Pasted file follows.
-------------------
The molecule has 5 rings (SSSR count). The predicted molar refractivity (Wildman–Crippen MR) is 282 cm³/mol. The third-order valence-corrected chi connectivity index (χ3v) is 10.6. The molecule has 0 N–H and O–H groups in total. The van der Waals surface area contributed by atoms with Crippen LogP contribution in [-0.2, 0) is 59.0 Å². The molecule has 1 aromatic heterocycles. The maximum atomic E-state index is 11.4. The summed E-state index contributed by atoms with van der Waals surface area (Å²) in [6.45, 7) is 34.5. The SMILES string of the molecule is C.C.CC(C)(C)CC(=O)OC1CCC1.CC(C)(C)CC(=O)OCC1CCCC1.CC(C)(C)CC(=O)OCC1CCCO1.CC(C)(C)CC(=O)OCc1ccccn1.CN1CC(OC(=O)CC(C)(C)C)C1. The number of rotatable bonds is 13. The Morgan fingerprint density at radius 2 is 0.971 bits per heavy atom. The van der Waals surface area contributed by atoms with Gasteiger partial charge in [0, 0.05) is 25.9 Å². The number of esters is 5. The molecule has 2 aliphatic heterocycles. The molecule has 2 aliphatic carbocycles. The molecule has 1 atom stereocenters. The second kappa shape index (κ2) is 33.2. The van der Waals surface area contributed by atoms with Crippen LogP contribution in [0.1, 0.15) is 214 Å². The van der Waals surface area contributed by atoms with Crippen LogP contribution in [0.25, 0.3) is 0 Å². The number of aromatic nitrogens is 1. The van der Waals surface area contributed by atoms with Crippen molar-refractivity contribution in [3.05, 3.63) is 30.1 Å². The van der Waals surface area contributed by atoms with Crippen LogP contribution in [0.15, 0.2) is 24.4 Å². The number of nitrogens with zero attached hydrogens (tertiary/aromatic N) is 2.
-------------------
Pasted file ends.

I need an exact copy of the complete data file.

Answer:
The molecule has 5 rings (SSSR count). The predicted molar refractivity (Wildman–Crippen MR) is 282 cm³/mol. The third-order valence-corrected chi connectivity index (χ3v) is 10.6. The molecule has 0 N–H and O–H groups in total. The van der Waals surface area contributed by atoms with Crippen LogP contribution in [-0.2, 0) is 59.0 Å². The molecule has 1 aromatic heterocycles. The maximum atomic E-state index is 11.4. The summed E-state index contributed by atoms with van der Waals surface area (Å²) in [6.45, 7) is 34.5. The SMILES string of the molecule is C.C.CC(C)(C)CC(=O)OC1CCC1.CC(C)(C)CC(=O)OCC1CCCC1.CC(C)(C)CC(=O)OCC1CCCO1.CC(C)(C)CC(=O)OCc1ccccn1.CN1CC(OC(=O)CC(C)(C)C)C1. The number of rotatable bonds is 13. The Morgan fingerprint density at radius 2 is 0.971 bits per heavy atom. The van der Waals surface area contributed by atoms with Gasteiger partial charge in [0, 0.05) is 25.9 Å². The number of esters is 5. The molecule has 2 aliphatic heterocycles. The molecule has 2 aliphatic carbocycles. The molecule has 1 atom stereocenters. The second kappa shape index (κ2) is 33.2. The van der Waals surface area contributed by atoms with Crippen LogP contribution in [0.1, 0.15) is 214 Å². The van der Waals surface area contributed by atoms with Crippen LogP contribution in [0.25, 0.3) is 0 Å². The number of aromatic nitrogens is 1. The van der Waals surface area contributed by atoms with Crippen molar-refractivity contribution in [3.05, 3.63) is 30.1 Å². The van der Waals surface area contributed by atoms with Crippen LogP contribution in [0.15, 0.2) is 24.4 Å². The number of nitrogens with zero attached hydrogens (tertiary/aromatic N) is 2.